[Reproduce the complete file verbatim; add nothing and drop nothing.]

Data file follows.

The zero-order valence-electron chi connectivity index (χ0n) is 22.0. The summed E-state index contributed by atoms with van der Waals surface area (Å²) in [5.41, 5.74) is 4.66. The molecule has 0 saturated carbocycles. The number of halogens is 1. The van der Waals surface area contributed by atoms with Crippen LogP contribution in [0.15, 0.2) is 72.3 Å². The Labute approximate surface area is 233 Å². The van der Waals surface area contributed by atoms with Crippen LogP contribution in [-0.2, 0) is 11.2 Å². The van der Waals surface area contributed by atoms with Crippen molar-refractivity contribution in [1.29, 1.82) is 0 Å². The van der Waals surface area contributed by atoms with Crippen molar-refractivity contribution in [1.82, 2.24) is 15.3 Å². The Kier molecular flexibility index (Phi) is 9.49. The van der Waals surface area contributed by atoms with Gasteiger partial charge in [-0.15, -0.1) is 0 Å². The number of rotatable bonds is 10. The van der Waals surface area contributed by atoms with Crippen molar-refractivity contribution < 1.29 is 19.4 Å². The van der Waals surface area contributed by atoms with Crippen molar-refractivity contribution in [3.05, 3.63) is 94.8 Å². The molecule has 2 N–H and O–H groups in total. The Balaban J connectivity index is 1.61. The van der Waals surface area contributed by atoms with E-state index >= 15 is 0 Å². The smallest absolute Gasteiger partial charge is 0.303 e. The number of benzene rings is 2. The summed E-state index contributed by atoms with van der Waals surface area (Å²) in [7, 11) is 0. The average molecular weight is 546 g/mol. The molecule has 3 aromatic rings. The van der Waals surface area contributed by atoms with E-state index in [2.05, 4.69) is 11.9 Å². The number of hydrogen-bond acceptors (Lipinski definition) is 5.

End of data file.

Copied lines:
The zero-order valence-electron chi connectivity index (χ0n) is 22.0. The summed E-state index contributed by atoms with van der Waals surface area (Å²) in [5.41, 5.74) is 4.66. The molecule has 0 saturated carbocycles. The number of halogens is 1. The van der Waals surface area contributed by atoms with Crippen LogP contribution in [0.15, 0.2) is 72.3 Å². The Labute approximate surface area is 233 Å². The van der Waals surface area contributed by atoms with Crippen LogP contribution in [-0.2, 0) is 11.2 Å². The van der Waals surface area contributed by atoms with Crippen molar-refractivity contribution in [1.29, 1.82) is 0 Å². The van der Waals surface area contributed by atoms with Crippen molar-refractivity contribution in [1.82, 2.24) is 15.3 Å². The Kier molecular flexibility index (Phi) is 9.49. The van der Waals surface area contributed by atoms with Gasteiger partial charge in [-0.15, -0.1) is 0 Å². The number of rotatable bonds is 10. The van der Waals surface area contributed by atoms with Crippen molar-refractivity contribution < 1.29 is 19.4 Å². The van der Waals surface area contributed by atoms with Crippen molar-refractivity contribution in [3.05, 3.63) is 94.8 Å². The molecule has 2 N–H and O–H groups in total. The Balaban J connectivity index is 1.61. The van der Waals surface area contributed by atoms with E-state index >= 15 is 0 Å². The smallest absolute Gasteiger partial charge is 0.303 e. The number of benzene rings is 2. The summed E-state index contributed by atoms with van der Waals surface area (Å²) in [7, 11) is 0. The average molecular weight is 546 g/mol. The molecule has 3 aromatic rings. The van der Waals surface area contributed by atoms with E-state index in [2.05, 4.69) is 11.9 Å². The number of hydrogen-bond acceptors (Lipinski definition) is 5.